Renovation World Con – Day 3 – the wild one

23 Aug

Friday started at 9am with the Codex breakfast. Codex is a neo-pro online writer’s forum and there were almost forty of us. It was really great meeting everyone. It also made coming to this con for the first time easier because I virtually knew a lot of people. There was never a shortage of good people to talk to.

Then more panels. They say that all the important stuff at a con like this happens in the hallways and bars, and I can see the truth of that. But there were a lot of cool panels and being my first time here, I wanted to attend them.

First there was Traveling Before the Motored Horse. Ellen Asher and Melinda M. Snodgrass gave a great presentation about the reality behind horses. They discussed their behavior and got down to the nitty gritty in how to take care of them. There was also a discussion of distance. A good rule of thumb measure might be that a horse could cover 17-30 miles a day realistically, depending on the type of horse and the terrain.

Now, on this day, I had taken my netbook with me so that I could work on blog posts in the in-between time and hopefully stay nicely current with my postings. Alas, it was not to be, but for good reason. A Codexian I hadn’t gotten a chance to talk to at breakfast introduced himself and we had a nice chat. Then I was off to another panel, then another break and more conversation with other Codexians and then another panel. Can you see why I couldn’t get these blog posts up sooner?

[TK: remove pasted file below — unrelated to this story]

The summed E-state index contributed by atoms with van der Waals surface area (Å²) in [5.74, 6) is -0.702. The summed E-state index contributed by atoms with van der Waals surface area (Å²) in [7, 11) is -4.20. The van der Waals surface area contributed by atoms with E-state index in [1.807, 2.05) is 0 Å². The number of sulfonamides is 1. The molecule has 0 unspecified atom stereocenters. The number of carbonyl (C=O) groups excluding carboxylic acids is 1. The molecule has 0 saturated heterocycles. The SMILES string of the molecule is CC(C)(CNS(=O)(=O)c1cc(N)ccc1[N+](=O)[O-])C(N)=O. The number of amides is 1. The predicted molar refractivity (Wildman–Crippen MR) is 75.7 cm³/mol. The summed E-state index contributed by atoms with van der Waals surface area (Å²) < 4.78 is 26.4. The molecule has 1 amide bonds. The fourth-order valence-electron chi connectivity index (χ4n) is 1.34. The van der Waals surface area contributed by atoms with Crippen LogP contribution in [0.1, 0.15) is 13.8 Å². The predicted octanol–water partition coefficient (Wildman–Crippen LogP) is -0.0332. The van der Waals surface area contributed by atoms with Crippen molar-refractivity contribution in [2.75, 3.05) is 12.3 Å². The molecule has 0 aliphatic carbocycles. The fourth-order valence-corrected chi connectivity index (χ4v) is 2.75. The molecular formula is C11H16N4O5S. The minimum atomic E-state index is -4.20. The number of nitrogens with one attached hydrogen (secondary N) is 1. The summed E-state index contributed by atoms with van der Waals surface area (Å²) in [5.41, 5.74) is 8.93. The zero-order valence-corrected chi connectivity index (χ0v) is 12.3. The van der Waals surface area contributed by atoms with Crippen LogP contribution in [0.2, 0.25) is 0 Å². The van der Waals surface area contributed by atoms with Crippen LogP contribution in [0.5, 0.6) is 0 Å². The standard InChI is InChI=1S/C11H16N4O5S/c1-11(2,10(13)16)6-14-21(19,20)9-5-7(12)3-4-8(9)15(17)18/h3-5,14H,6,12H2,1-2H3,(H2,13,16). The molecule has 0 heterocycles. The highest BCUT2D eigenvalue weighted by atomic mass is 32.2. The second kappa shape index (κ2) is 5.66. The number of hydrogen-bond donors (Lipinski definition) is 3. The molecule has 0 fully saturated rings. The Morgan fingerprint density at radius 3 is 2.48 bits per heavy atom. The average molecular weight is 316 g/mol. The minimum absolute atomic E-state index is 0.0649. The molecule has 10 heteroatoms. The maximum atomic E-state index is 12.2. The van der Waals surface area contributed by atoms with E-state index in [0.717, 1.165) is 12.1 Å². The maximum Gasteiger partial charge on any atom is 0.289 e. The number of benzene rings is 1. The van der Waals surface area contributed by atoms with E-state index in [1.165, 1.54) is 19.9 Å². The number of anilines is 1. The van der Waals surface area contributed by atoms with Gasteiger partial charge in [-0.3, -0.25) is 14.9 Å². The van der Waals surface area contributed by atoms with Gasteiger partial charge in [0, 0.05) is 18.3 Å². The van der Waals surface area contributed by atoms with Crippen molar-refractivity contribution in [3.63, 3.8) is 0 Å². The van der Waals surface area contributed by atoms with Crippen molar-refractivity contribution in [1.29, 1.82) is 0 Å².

The thing is, in one of those conversations in-between, I got invited up to the SFWA con suite for the party that evening. I’m really not a party person, but I know these are a great opportunity to meet important people. More about this in a minute.

The next panel was F***ing Your Knight and the Horse he Rode in on: Fantasy Series Not Based on Medieval European Culture. This was really good and I’m going to have several new writers to catch up on. The panel was composed of: Saladin Ahmed, Aliette de Bodard, Ken Scholes and Christopher Kastensmidt who I’ve discovered is an excellent panel moderator. They discussed the benefits and challenges of writing fantasy in a non-European setting. While using existing mythologies, they twist and use them to create their fantasy worlds but they don’t forget to honor the culture the stories come from.